Complete
Sequence
Diagram




           22
Just for Fun!




                23
Developing a Multilayer Design

   First-cut sequence diagram – use case
    controller plus classes in domain layer
   Add data access layer – design for data
    access classes for separate database
    interaction
      No more perfect memory assumption
      Separation of responsibilities
   Add view layer – design for user-interface
    classes
      Forms added as windows classes to sequence
      diagram between actor and controller         24
Approaches to Data Access Layer




                                  25
Approaches to Data Access Layer
(continued)‫‏‬

   Create data access class for each domain
    class
      CustomerDA added for Customer
      Database connection statements and SQL
      statements separated into data access class.
      Domain classes do not have to know about the
      database design or implementation
   Approach (a) – controller instantiates new
    customer aC; new instance asks DA class
    to populate its attributes reading from the
    database                                    26
Approaches to Data Access Layer
(continued)‫‏‬

   Approach (b) – controller asks DA
    class to instantiate new customer aC;
    DA class reads database and passes
    values to customer constructor
     Two following examples use this
     approach




                                       27
Adding Data Access Layer
for Cancel an order




                           28
Create new phone order
problem domain and data access




                                 29
Create new phone order
Second input message




                         30
Create new phone order
Final Input Messages




                         31
Designing the View Layer

   Add GUI forms or Web pages between
    actor and controller for each use case
      Minimize business logic attached to a form
   Some use cases require only one form;
    some require multiple forms and dialog
    boxes
   View layer design is focused on high-
    level sequence of forms/pages – the dialog
   Details of interface design and HCI in
    Chapters 13 and 14
                                                   32
Cancel an order with view layer




                                  33
Create new phone order with view
layer




                               34
Designing with Communication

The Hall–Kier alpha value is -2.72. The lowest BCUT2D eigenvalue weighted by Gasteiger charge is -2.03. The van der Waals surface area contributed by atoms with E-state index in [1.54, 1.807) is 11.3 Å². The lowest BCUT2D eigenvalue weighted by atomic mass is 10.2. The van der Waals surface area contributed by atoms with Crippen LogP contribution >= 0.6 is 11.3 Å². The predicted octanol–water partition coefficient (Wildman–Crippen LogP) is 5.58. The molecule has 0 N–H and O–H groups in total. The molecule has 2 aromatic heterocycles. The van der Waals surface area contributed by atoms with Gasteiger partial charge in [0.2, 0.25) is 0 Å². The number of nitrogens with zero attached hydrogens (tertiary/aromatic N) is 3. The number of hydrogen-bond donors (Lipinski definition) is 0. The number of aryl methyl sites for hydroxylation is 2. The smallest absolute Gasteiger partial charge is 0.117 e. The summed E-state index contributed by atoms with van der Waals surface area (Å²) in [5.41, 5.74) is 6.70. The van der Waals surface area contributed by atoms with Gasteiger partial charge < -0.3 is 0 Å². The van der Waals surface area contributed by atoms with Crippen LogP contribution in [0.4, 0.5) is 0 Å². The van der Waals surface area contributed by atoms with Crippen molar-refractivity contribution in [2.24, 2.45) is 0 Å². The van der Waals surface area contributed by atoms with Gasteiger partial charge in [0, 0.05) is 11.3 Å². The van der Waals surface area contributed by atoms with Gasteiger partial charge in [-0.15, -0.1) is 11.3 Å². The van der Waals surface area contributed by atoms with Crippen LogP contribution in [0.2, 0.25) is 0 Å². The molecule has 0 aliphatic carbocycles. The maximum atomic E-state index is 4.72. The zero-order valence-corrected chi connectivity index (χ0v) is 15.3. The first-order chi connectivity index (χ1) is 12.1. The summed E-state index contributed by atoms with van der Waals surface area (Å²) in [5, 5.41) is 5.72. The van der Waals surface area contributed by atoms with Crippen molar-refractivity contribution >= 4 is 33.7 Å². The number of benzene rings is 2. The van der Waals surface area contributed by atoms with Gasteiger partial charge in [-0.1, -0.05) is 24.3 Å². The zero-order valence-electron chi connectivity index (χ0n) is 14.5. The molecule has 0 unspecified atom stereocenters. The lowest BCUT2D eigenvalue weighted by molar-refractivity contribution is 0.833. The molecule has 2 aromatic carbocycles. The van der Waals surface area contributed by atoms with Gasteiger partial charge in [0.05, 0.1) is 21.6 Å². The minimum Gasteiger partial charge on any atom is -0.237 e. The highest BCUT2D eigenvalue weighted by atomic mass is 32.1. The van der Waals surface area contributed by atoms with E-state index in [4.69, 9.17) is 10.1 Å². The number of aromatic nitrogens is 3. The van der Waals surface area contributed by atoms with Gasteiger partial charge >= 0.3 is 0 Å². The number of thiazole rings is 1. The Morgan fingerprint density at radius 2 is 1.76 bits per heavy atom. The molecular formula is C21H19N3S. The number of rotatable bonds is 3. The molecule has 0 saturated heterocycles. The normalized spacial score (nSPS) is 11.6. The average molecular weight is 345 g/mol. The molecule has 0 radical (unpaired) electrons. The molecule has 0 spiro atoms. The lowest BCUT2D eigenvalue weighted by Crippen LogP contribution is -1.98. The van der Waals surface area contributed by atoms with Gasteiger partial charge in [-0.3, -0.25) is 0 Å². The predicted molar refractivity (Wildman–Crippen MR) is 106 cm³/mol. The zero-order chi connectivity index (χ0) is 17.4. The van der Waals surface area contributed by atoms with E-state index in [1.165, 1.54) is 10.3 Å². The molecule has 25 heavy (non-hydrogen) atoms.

Diagrams
   Communication diagrams and sequence
    diagrams
      Both are interaction diagrams

      Both capture same information

      Process of designing is same for both

   Model used is designer’s personal preference
      Sequence diagram – use case descriptions and dialogs
      follow sequence of steps

      Communication diagram – emphasizes coupling

                                                             35
The Symbols of a Communication
Diagram




                                 36
A Communication Diagram for
Create new phone order




                              37
Updating the Design Class Diagram

   Design class diagrams developed for each layer
      New classes for view layer and data access layer
      New classes for domain layer use case controllers
   Sequence diagram’s messages used to add
    methods
      Constructor methods
      Data get and set method
      Use case specific methods




                                                          38
Design Class with Method
Signatures, for the InventoryItem
Class




                                    39
Updated
Design Class
Diagram
for the
Domain Layer




               40
Package Diagram—Structuring
the Major Components

 High-level diagram in UML to
  associate classes of related groups
 Identifies major components of a
  system and dependencies
 Determines final program partitions
  for each layer
     View, domain, data access
   Can divide system into subsystem
    and show nesting within packages   41
Partial
Design of
Three-Layer
Package
Diagram for
RMO




              42
RMO Subsystem Packages




                         43
Implementation Issues for Three-
Layer Design
   Construct system with programming
      Java or VB .NET or C# .NET
      IDE tools (Visual Studio, Rational Application
      Developer, JBuilder)
   Integration with user-interface design,
    database design, and network design
   Use object responsibility to define
    program responsibilities for each layer
      View layer, domain layer, data access layer


                                                       44
Design Patterns




                  45
Adapter Pattern




                  46
Factory or Factory Method Pattern




                                    47
Singleton Pattern




                    48
Create new order -- Observers




                                49
Implementation of Observer
Pattern




                             50
Observer Pattern




                   51
              Readings



Today’s lecture: Chapter 12 – “Use
Case Realizations”


For next lecture: Chapter 14,15 – “User
Interface and System Security and
Controls”


                                          52